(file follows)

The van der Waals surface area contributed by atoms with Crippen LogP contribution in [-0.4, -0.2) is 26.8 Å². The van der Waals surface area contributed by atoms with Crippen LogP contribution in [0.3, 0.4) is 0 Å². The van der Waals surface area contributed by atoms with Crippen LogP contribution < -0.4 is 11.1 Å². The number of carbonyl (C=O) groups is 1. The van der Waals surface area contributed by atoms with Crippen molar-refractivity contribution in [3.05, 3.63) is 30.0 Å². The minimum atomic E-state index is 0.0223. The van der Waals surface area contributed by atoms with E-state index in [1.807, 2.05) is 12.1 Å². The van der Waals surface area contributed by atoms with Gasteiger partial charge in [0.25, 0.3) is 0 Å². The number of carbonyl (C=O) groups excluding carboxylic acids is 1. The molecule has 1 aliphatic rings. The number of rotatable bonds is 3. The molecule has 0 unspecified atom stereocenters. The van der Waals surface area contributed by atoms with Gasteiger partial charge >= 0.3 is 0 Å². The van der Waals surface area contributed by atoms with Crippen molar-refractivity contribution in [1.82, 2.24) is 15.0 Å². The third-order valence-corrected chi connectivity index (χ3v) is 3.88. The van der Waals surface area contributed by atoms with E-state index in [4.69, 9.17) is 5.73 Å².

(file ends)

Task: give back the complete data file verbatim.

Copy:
The van der Waals surface area contributed by atoms with Crippen LogP contribution in [-0.4, -0.2) is 26.8 Å². The van der Waals surface area contributed by atoms with Crippen LogP contribution in [0.3, 0.4) is 0 Å². The van der Waals surface area contributed by atoms with Crippen LogP contribution < -0.4 is 11.1 Å². The number of carbonyl (C=O) groups is 1. The van der Waals surface area contributed by atoms with Crippen molar-refractivity contribution in [3.05, 3.63) is 30.0 Å². The minimum atomic E-state index is 0.0223. The van der Waals surface area contributed by atoms with E-state index in [1.807, 2.05) is 12.1 Å². The van der Waals surface area contributed by atoms with Gasteiger partial charge in [0.25, 0.3) is 0 Å². The number of carbonyl (C=O) groups excluding carboxylic acids is 1. The molecule has 1 aliphatic rings. The number of rotatable bonds is 3. The molecule has 0 unspecified atom stereocenters. The van der Waals surface area contributed by atoms with Gasteiger partial charge >= 0.3 is 0 Å². The van der Waals surface area contributed by atoms with Crippen molar-refractivity contribution in [1.82, 2.24) is 15.0 Å². The third-order valence-corrected chi connectivity index (χ3v) is 3.88. The van der Waals surface area contributed by atoms with E-state index in [4.69, 9.17) is 5.73 Å².